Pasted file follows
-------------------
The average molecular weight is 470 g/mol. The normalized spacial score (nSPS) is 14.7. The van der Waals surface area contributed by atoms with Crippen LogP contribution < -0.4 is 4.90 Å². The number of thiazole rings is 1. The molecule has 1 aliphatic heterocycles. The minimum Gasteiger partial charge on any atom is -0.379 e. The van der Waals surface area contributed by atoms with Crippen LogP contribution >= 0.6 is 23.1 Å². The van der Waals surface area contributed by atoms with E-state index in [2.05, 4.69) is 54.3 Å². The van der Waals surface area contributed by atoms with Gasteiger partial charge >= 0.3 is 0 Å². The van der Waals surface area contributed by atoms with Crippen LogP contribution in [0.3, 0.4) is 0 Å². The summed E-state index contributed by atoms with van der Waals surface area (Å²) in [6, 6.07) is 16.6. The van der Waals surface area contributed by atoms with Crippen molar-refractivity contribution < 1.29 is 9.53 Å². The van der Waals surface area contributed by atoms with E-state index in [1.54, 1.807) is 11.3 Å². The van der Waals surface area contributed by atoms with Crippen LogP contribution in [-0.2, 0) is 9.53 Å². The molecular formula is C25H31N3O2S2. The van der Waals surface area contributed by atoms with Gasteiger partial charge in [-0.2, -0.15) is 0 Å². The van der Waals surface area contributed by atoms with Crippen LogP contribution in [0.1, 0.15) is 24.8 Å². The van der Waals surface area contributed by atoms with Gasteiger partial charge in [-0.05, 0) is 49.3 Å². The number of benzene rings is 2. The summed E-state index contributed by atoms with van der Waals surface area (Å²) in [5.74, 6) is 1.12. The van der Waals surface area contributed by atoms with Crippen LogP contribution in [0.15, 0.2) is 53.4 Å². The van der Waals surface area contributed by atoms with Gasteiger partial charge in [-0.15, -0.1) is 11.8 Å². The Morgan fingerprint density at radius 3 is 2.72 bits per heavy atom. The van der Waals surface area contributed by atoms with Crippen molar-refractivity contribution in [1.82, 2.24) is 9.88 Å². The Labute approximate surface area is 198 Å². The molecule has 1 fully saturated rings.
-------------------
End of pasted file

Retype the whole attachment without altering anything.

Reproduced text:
The average molecular weight is 470 g/mol. The normalized spacial score (nSPS) is 14.7. The van der Waals surface area contributed by atoms with Crippen LogP contribution < -0.4 is 4.90 Å². The number of thiazole rings is 1. The molecule has 1 aliphatic heterocycles. The minimum Gasteiger partial charge on any atom is -0.379 e. The van der Waals surface area contributed by atoms with Crippen LogP contribution >= 0.6 is 23.1 Å². The van der Waals surface area contributed by atoms with E-state index in [2.05, 4.69) is 54.3 Å². The van der Waals surface area contributed by atoms with Gasteiger partial charge >= 0.3 is 0 Å². The van der Waals surface area contributed by atoms with Crippen LogP contribution in [0.3, 0.4) is 0 Å². The summed E-state index contributed by atoms with van der Waals surface area (Å²) in [6, 6.07) is 16.6. The van der Waals surface area contributed by atoms with Crippen molar-refractivity contribution < 1.29 is 9.53 Å². The van der Waals surface area contributed by atoms with E-state index in [1.54, 1.807) is 11.3 Å². The van der Waals surface area contributed by atoms with Crippen LogP contribution in [-0.2, 0) is 9.53 Å². The molecular formula is C25H31N3O2S2. The van der Waals surface area contributed by atoms with Gasteiger partial charge in [-0.2, -0.15) is 0 Å². The van der Waals surface area contributed by atoms with Crippen LogP contribution in [0.1, 0.15) is 24.8 Å². The van der Waals surface area contributed by atoms with Gasteiger partial charge in [-0.05, 0) is 49.3 Å². The number of benzene rings is 2. The summed E-state index contributed by atoms with van der Waals surface area (Å²) in [5.74, 6) is 1.12. The van der Waals surface area contributed by atoms with Crippen LogP contribution in [0.15, 0.2) is 53.4 Å². The van der Waals surface area contributed by atoms with Gasteiger partial charge in [-0.15, -0.1) is 11.8 Å². The Morgan fingerprint density at radius 3 is 2.72 bits per heavy atom. The van der Waals surface area contributed by atoms with Crippen molar-refractivity contribution in [1.82, 2.24) is 9.88 Å². The Labute approximate surface area is 198 Å². The molecule has 1 fully saturated rings.